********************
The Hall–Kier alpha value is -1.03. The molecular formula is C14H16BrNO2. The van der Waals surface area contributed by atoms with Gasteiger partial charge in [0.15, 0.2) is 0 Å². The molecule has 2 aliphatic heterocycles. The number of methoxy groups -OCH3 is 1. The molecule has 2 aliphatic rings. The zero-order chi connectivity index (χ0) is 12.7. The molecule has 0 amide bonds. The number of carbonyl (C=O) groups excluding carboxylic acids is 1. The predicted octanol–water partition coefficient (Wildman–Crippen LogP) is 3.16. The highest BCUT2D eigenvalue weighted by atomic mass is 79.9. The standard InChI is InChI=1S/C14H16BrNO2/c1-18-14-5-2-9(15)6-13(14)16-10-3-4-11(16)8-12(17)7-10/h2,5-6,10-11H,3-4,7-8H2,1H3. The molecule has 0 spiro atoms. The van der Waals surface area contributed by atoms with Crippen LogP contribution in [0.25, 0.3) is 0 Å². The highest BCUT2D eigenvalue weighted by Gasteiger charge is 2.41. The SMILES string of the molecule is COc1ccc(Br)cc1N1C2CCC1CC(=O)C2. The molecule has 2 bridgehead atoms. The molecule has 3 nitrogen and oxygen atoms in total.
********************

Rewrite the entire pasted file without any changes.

The Hall–Kier alpha value is -1.03. The molecular formula is C14H16BrNO2. The van der Waals surface area contributed by atoms with Gasteiger partial charge in [0.15, 0.2) is 0 Å². The molecule has 2 aliphatic heterocycles. The number of methoxy groups -OCH3 is 1. The molecule has 2 aliphatic rings. The zero-order chi connectivity index (χ0) is 12.7. The molecule has 0 amide bonds. The number of carbonyl (C=O) groups excluding carboxylic acids is 1. The predicted octanol–water partition coefficient (Wildman–Crippen LogP) is 3.16. The highest BCUT2D eigenvalue weighted by atomic mass is 79.9. The standard InChI is InChI=1S/C14H16BrNO2/c1-18-14-5-2-9(15)6-13(14)16-10-3-4-11(16)8-12(17)7-10/h2,5-6,10-11H,3-4,7-8H2,1H3. The molecule has 0 spiro atoms. The van der Waals surface area contributed by atoms with Crippen LogP contribution in [0.25, 0.3) is 0 Å². The highest BCUT2D eigenvalue weighted by Gasteiger charge is 2.41. The SMILES string of the molecule is COc1ccc(Br)cc1N1C2CCC1CC(=O)C2. The molecule has 2 bridgehead atoms. The molecule has 3 nitrogen and oxygen atoms in total.